He's a professional baseball player with an X-rated mouth, but hopefully his words will soon be G-rated.
This spring training my 10-year old grandson, Drake, accompanied his dad (my son Adam), to Florida where he was allowed to hang out with the Washington Nationals baseball team. Somehow it was determined that Drake should earn 25 cents each time he caught his dad's teammate using profanity. When Drake got home after his first day of the competition, he showed a $10 bill to his mother who asked if that all had come from serving as someone's guilty conscience.
"No," Drake told her. "Five dollars was for him cussing and the other five was what he paid me to not follow him around so much."
My inadequacy is not profanity, but I wonder which single iniquity I would focus on and how much it would cost me if I had a "Drake" to trail me for a week, spying on my every move. There are several shortcomings from which to choose -- cynical thoughts, pride, judgmentalism, over-spending on clothes I don't need, perhaps being selfish with my time. But those wouldn't be the biggee. My most recent violation would have to be my most critical vice:
Complaining. That's become my problem. Nothing too huge. Little gripes. Like today, when I went to the grocery store. It was just small talk with the cashier --you know, conversation about the unseasonably mild winter we've had. But then the words just slipped out, sort of like a greased pig in the hands of a clumsy rodeo contestant.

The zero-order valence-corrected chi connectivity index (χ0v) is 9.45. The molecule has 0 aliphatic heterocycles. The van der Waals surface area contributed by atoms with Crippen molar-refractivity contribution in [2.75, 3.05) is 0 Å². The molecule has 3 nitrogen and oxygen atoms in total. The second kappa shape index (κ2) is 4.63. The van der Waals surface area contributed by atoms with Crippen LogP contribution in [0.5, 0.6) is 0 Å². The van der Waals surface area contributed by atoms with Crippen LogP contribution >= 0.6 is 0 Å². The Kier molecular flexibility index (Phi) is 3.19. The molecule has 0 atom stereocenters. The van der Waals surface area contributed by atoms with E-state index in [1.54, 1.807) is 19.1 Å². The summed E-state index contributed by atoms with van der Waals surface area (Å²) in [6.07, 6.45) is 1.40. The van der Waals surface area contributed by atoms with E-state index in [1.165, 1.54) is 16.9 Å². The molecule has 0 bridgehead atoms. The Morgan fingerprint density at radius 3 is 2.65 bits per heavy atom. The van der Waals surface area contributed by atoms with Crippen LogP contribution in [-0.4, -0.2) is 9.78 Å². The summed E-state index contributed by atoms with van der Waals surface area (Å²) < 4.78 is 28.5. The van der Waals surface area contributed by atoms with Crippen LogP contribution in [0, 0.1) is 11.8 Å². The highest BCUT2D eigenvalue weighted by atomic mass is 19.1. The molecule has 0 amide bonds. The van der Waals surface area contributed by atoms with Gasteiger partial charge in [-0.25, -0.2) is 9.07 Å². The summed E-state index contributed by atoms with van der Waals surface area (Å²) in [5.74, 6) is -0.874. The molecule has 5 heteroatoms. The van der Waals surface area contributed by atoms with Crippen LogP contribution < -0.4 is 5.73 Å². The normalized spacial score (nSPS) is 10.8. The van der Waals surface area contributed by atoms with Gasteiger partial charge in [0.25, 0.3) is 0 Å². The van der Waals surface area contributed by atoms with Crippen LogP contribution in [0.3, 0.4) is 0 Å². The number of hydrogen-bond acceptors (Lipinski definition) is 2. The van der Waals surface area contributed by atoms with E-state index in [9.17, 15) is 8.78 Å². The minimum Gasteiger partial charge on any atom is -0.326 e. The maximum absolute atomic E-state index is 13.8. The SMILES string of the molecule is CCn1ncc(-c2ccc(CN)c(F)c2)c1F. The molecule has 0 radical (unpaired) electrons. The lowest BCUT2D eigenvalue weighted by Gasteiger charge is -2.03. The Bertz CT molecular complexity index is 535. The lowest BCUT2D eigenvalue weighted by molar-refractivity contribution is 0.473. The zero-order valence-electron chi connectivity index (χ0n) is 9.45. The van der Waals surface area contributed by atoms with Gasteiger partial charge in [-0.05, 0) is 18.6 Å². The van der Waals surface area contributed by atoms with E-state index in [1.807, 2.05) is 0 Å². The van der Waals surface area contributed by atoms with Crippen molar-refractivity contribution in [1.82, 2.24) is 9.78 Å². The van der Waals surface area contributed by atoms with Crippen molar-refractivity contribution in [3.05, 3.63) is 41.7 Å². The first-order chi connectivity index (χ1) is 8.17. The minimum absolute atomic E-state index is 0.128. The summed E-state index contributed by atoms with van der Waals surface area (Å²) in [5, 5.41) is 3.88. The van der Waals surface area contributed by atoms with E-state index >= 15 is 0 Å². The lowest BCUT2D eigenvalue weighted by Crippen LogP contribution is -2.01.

"Sure hope it lasts," I added. (Not that bad, I told myself in hindsight.) "But we all know there are no guarantees."
Now why did I have to add that last part? Things were rolling along quite nicely until that negative comment which certainly didn't make either one of us smile. The minute it came out of my mouth I wanted to turn and apologize, to ask her forgiveness for adding my whiney comment. Okay, okay, I say I wanted to, but obviously I didn't want to too badly because ... well, I didn't.
The Bible teaches all believers to dwell upon the "good and virtuous" things (Phil. 4:8). So if all Christians obeyed this scripture, what would they find to belly-ache about?
Complaining is always an expression of unbelief toward God's order in our life. You see, the whole premise of Christianity is that Jesus becomes the Lord (boss) of our life and our circumstances, so if believers complain, it really becomes an accusation against our Lord in whom we've trusted our lives. Perhaps your struggle is not with grumbling, but ask yourself this question: What would be the one misbehavior that would be costly to you, should you have a little Drake trailing you, forcing you to give up cash every time you do a misdeed?
Would losing a quarter every time you were caught be sufficient to make you stop, would you simply quit the contest, or would you gripe about the little pest lurking around, waiting for you to mess up? I'm not sure which I'd select, but hopefully, after this latest grocery store incident, it would be the first option.
Like I said, hopefully.